Ecuador’s Rights of Nature

Anna writes*

Environmental degradation has occurred because of the tension between growth and sustainability, where renewable resources were exploited at a rate higher than they be can restored, and nonrenewable resources were used without regard to their stocks (Weiskopf et al., 2020). Further, climate change-intensified natural disasters are predicted to lead to up to $12.5 trillion in economic losses by 2050 (WEF, 2024). To limit further degradation and minimize the economic impacts of climate change, better techniques to protect the environment are needed.

“Rights of Nature” (RoN) is a proposed solution to these problems where either ‘naturehood’ or ‘personhood’ is given to natural entities so that degradation can be directly legally argued as injury (Ogboru, 2024). RoN has the potential to make legislation less anthropocentric and place humans within an ecological system. On the other hand, its lack of clarity may result in it becoming another failed attempt to protect the environment. The primary question regarding RoN is whether it is effective in limiting environmental degradation and pollution.

Ecuador was the first country to enshrine the RoN (Kauffman & Martin, 2017). In 2008 after pressure from indigenous and environmental groups, the constitution was amended based on principles of the Buen Vivir lifestyle (Kauffman & Martin, 2017; Ogboru, 2024). Interestingly, Ecuador’s economy is based on extractivism which directly contrasts the goal of protecting nature’s resources (Kauffman & Martin, 2021). Thus we can investigate cases in Ecuador to determine if and how RoN can protect the environment.

Early implementation was delayed and insufficient, for example the case of the Vilacambra River, where a road development project dumped debris into the river, which caused flooding. The court ruled in favor of the river, setting stipulations that the company needed to conduct an environmental impact assessment, create and conduct a remediation plan, and set up a monitoring compliance mechanism. Although the ruling was in favor of the plaintiffs, none of the mandates were followed, resulting in a secondary claim to the constitutional court in 2012. However, this ruling was stalled for six years, and the government complied with the environmental impact assessment during that time (Ogboru, 2024).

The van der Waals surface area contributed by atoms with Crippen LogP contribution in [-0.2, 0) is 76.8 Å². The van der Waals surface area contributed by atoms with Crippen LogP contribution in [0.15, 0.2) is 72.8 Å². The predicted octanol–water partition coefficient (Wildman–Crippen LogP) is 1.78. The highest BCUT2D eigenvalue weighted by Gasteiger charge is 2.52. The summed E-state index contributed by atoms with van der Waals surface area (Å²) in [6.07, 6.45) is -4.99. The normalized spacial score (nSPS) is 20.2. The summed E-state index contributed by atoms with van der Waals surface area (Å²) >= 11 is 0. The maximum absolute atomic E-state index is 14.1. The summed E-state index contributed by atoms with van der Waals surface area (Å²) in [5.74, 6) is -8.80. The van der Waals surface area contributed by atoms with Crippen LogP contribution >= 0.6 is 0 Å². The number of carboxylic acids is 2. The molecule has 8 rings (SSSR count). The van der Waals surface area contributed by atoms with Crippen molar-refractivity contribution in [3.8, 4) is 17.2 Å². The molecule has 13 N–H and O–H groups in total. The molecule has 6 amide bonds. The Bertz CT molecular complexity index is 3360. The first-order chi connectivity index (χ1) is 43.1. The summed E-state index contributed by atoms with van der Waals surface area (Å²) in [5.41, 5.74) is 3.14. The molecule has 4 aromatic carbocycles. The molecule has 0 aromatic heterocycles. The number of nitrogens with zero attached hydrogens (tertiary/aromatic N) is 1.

In a 2021 case, the Ministry of Mining granted a license to exploit Los Cedros, a mega-diverse forest. The Constitutional Court blocked the license, citing RoN as a legal mandate. The court’s ruling is an example of using the precautionary principle to prevent irreversible harm. The court also ordered  that public servants be trained to defend RoN. This case was seen as a significant step in normalizing the use of RoN in in court (Ogboru, 2024).

Initial attempts to implement RoN were flawed because plaintiffs had to sue and judgements were not enforced. Jurisprudence is now strengthening, and 10 out of 13 cases relying on RoN have succeeded (Kauffman & Martin, 2017).

Bottom Line: Rights of Nature can protect the environment — once precedents are set.

* Please help my Real Donut Economics** students by commenting on unclear analysis, alternative perspectives, better data sources, or maybe just saying something nice 🙂

** Why “Real”? In short, because (a) Raworth’s claims to being a “21st century economist” denies that all of her ideas were presented by others in the 20th century and (b) she presents no viable mechanisms (besides “be nice”) for achieving equality and sustainability. My students are more realistic. In long? Read this.

Author: David Zetland

I'm a political-economist from California who now lives in Amsterdam.

2 thoughts on “Ecuador’s Rights of Nature”

  1. Great post. It is really impressive to see that RoN works for a country that based its economy on extractivism. It made me wonder how this law can be implemented in richer countries or what impacts arise from implementing RoN in countries subject to exploitation through global outsourcing?

    1. Hey Anna, thanks for an interesting post. I wanted to ask about the problem of enforcement with this solution. Do you think that there should be for example and international court for ecocide or similar tools? Do you think that following the model of ICC this could help more than the RoN solution? Or do you think these could co-exist? My concern with RoN is holding private companies accountable for their actions internationally since even nation vs. nation this is not very effective(Putin).

Leave a Reply

Your email address will not be published. Required fields are marked *